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The Calliope Style

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Technically, the calliope style is very simple. The left hand plays broken chords, often with a stepping bass line, while the right hand plays the melody as the highest notes and fills in the chord below it. Often, both hands will include some chromatic embellishments that "sweeten" the chord progressions, especially important since dynamics are impossible to control.

There are some major distinctions between calliope music played on calliopes and on pianos. Due to the difference in tonal quality, calliope songs are usually played an octave lower on piano, from C3 to G5, although this range restriction need not apply. Due to the physical structure of the piano, songs can be played much more rapidly and with more embellishment. Also available on piano are the sustain pedal and a full dynamic range based on the player's pressure at the keyboard, both features that the calliope lacks.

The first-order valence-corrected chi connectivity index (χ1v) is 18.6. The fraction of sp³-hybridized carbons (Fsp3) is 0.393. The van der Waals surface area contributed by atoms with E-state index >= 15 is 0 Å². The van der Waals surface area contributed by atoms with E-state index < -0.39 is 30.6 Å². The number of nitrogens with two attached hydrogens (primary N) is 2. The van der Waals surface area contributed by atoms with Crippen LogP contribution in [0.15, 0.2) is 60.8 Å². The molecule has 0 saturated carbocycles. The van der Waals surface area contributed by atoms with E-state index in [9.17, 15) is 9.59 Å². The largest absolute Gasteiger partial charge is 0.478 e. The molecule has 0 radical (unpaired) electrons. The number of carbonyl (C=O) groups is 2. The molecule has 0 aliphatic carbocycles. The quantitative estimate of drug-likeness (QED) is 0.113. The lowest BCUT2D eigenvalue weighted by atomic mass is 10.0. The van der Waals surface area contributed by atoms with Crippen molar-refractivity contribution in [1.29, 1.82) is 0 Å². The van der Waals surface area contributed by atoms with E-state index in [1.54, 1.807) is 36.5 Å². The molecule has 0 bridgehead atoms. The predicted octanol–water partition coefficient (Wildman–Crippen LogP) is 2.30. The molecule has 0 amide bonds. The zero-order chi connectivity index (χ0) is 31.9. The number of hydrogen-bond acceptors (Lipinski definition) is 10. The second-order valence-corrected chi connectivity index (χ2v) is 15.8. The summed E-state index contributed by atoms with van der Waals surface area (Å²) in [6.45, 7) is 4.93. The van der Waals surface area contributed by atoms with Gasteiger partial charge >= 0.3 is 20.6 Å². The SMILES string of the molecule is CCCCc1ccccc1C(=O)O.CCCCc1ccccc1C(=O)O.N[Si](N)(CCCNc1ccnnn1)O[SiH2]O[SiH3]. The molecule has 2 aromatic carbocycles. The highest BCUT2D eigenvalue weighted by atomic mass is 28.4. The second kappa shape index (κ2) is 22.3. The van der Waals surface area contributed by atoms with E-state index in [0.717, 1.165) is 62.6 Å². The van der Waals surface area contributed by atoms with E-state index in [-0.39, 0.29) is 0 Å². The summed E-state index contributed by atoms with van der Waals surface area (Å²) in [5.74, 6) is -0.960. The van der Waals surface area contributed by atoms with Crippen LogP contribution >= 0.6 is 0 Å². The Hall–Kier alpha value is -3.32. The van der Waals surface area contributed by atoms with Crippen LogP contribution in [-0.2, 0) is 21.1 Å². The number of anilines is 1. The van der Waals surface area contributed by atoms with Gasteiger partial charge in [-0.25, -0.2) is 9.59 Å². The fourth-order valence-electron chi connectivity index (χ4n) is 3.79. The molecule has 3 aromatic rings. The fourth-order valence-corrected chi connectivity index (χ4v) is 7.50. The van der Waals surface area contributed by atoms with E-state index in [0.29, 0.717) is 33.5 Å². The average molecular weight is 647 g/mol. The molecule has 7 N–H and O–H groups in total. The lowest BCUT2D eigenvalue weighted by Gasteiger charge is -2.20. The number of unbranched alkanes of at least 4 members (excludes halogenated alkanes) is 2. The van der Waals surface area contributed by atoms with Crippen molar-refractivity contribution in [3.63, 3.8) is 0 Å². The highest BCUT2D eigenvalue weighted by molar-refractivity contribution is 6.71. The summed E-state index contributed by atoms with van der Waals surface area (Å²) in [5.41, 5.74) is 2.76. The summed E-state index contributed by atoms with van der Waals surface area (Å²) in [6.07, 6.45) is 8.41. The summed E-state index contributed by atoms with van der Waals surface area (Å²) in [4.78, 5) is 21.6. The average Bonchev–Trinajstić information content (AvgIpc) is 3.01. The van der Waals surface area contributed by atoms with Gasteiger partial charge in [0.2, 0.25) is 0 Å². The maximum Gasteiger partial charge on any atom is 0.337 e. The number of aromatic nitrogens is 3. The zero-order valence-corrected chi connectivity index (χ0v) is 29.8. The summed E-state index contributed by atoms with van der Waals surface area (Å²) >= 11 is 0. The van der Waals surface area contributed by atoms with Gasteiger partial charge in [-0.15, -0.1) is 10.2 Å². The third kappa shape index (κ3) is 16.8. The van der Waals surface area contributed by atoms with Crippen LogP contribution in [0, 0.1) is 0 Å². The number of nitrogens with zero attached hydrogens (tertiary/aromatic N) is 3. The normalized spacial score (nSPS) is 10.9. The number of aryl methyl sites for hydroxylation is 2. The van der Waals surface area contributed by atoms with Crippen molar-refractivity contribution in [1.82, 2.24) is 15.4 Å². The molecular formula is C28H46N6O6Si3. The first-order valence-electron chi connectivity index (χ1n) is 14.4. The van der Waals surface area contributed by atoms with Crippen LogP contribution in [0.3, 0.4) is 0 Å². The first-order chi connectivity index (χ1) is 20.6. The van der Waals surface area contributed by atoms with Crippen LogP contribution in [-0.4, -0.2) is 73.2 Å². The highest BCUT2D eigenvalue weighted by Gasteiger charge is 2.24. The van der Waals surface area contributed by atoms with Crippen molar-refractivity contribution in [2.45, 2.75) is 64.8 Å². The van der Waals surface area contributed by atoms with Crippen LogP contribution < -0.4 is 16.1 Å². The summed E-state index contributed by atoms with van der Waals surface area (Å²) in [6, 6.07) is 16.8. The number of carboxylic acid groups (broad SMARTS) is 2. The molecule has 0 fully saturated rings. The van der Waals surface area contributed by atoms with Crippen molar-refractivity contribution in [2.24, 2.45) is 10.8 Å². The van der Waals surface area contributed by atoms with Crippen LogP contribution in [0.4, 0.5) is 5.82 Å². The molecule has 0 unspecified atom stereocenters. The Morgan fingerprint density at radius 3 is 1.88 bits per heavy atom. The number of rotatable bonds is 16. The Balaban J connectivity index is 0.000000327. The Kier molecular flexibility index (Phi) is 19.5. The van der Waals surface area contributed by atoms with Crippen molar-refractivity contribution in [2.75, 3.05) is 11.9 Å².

Most of today's calliope players learned their art from one man, Capt. Clarke C. "Doc" Hawley, one of the last steamboat captains in the states. His style of playing has been imitated by countless calliopists, including Capt. Gabe Chengery, David Tschiggfrie, Keith Norrington, and Travis Vasconcelos. Visit the media section of this site to compare these and other calliopists.

Calliope Media >

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This site made 2005 for MUSC 140 | View site references/sources